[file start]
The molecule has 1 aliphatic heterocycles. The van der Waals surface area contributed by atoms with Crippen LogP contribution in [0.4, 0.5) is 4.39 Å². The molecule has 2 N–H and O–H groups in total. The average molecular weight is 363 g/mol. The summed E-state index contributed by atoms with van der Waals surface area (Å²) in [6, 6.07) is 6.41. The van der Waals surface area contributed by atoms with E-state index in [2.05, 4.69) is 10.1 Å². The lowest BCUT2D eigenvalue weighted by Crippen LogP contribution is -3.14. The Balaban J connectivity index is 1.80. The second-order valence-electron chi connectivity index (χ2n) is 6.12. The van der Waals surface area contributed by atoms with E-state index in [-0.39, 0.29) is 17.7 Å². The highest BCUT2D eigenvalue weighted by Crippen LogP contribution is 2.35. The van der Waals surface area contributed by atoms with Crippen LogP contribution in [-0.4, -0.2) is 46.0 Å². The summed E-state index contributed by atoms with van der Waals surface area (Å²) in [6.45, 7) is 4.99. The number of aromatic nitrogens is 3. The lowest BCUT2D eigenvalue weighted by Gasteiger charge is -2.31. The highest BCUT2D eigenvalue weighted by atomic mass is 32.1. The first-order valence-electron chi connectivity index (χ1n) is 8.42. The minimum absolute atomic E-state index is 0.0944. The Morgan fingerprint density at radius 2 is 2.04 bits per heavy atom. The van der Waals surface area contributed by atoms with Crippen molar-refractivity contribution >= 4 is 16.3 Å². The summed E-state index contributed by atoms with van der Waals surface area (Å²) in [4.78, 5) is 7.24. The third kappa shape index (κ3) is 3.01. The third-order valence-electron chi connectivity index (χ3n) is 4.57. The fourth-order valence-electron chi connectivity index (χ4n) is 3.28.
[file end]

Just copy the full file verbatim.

The molecule has 1 aliphatic heterocycles. The van der Waals surface area contributed by atoms with Crippen LogP contribution in [0.4, 0.5) is 4.39 Å². The molecule has 2 N–H and O–H groups in total. The average molecular weight is 363 g/mol. The summed E-state index contributed by atoms with van der Waals surface area (Å²) in [6, 6.07) is 6.41. The van der Waals surface area contributed by atoms with E-state index in [2.05, 4.69) is 10.1 Å². The lowest BCUT2D eigenvalue weighted by Crippen LogP contribution is -3.14. The Balaban J connectivity index is 1.80. The second-order valence-electron chi connectivity index (χ2n) is 6.12. The van der Waals surface area contributed by atoms with E-state index in [-0.39, 0.29) is 17.7 Å². The highest BCUT2D eigenvalue weighted by Crippen LogP contribution is 2.35. The van der Waals surface area contributed by atoms with Crippen LogP contribution in [-0.4, -0.2) is 46.0 Å². The summed E-state index contributed by atoms with van der Waals surface area (Å²) in [6.45, 7) is 4.99. The number of aromatic nitrogens is 3. The lowest BCUT2D eigenvalue weighted by Gasteiger charge is -2.31. The highest BCUT2D eigenvalue weighted by atomic mass is 32.1. The first-order valence-electron chi connectivity index (χ1n) is 8.42. The minimum absolute atomic E-state index is 0.0944. The Morgan fingerprint density at radius 2 is 2.04 bits per heavy atom. The van der Waals surface area contributed by atoms with Crippen molar-refractivity contribution >= 4 is 16.3 Å². The summed E-state index contributed by atoms with van der Waals surface area (Å²) in [4.78, 5) is 7.24. The third kappa shape index (κ3) is 3.01. The third-order valence-electron chi connectivity index (χ3n) is 4.57. The fourth-order valence-electron chi connectivity index (χ4n) is 3.28.